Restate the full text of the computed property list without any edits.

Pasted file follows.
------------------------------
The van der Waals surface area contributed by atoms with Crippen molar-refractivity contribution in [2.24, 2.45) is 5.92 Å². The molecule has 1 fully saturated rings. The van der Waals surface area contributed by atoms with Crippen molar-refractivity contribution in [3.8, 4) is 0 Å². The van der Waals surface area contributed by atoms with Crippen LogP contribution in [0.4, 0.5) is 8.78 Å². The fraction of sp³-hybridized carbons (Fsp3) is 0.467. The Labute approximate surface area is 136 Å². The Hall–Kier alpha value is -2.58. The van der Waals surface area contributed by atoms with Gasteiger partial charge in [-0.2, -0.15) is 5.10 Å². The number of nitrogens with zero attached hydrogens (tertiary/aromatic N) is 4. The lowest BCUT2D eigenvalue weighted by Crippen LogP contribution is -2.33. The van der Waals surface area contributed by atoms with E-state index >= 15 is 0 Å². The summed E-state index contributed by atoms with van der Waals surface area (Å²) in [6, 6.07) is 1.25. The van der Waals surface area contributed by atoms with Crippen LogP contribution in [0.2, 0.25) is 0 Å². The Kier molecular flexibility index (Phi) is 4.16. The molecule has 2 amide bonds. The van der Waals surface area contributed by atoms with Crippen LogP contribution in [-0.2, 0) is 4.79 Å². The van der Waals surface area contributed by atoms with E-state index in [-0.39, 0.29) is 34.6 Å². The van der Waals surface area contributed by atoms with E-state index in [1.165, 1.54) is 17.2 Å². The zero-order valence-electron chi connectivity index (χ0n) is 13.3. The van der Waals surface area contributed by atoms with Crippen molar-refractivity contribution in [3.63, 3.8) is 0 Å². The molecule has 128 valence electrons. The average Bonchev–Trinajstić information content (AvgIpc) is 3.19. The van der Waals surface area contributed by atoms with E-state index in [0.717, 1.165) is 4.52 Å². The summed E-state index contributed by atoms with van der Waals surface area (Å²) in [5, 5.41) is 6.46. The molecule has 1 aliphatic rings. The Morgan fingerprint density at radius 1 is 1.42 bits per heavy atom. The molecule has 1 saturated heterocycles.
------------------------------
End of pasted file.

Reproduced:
The van der Waals surface area contributed by atoms with Crippen molar-refractivity contribution in [2.24, 2.45) is 5.92 Å². The molecule has 1 fully saturated rings. The van der Waals surface area contributed by atoms with Crippen molar-refractivity contribution in [3.8, 4) is 0 Å². The van der Waals surface area contributed by atoms with Crippen LogP contribution in [0.4, 0.5) is 8.78 Å². The fraction of sp³-hybridized carbons (Fsp3) is 0.467. The Labute approximate surface area is 136 Å². The Hall–Kier alpha value is -2.58. The van der Waals surface area contributed by atoms with Gasteiger partial charge in [-0.2, -0.15) is 5.10 Å². The number of nitrogens with zero attached hydrogens (tertiary/aromatic N) is 4. The lowest BCUT2D eigenvalue weighted by Crippen LogP contribution is -2.33. The van der Waals surface area contributed by atoms with E-state index >= 15 is 0 Å². The summed E-state index contributed by atoms with van der Waals surface area (Å²) in [6, 6.07) is 1.25. The van der Waals surface area contributed by atoms with Crippen LogP contribution in [0.2, 0.25) is 0 Å². The Kier molecular flexibility index (Phi) is 4.16. The molecule has 2 amide bonds. The van der Waals surface area contributed by atoms with Crippen LogP contribution in [-0.2, 0) is 4.79 Å². The van der Waals surface area contributed by atoms with E-state index in [-0.39, 0.29) is 34.6 Å². The van der Waals surface area contributed by atoms with E-state index in [1.165, 1.54) is 17.2 Å². The zero-order valence-electron chi connectivity index (χ0n) is 13.3. The van der Waals surface area contributed by atoms with Crippen molar-refractivity contribution in [3.63, 3.8) is 0 Å². The molecule has 128 valence electrons. The average Bonchev–Trinajstić information content (AvgIpc) is 3.19. The van der Waals surface area contributed by atoms with E-state index in [0.717, 1.165) is 4.52 Å². The summed E-state index contributed by atoms with van der Waals surface area (Å²) in [5, 5.41) is 6.46. The molecule has 1 aliphatic rings. The Morgan fingerprint density at radius 1 is 1.42 bits per heavy atom. The molecule has 1 saturated heterocycles.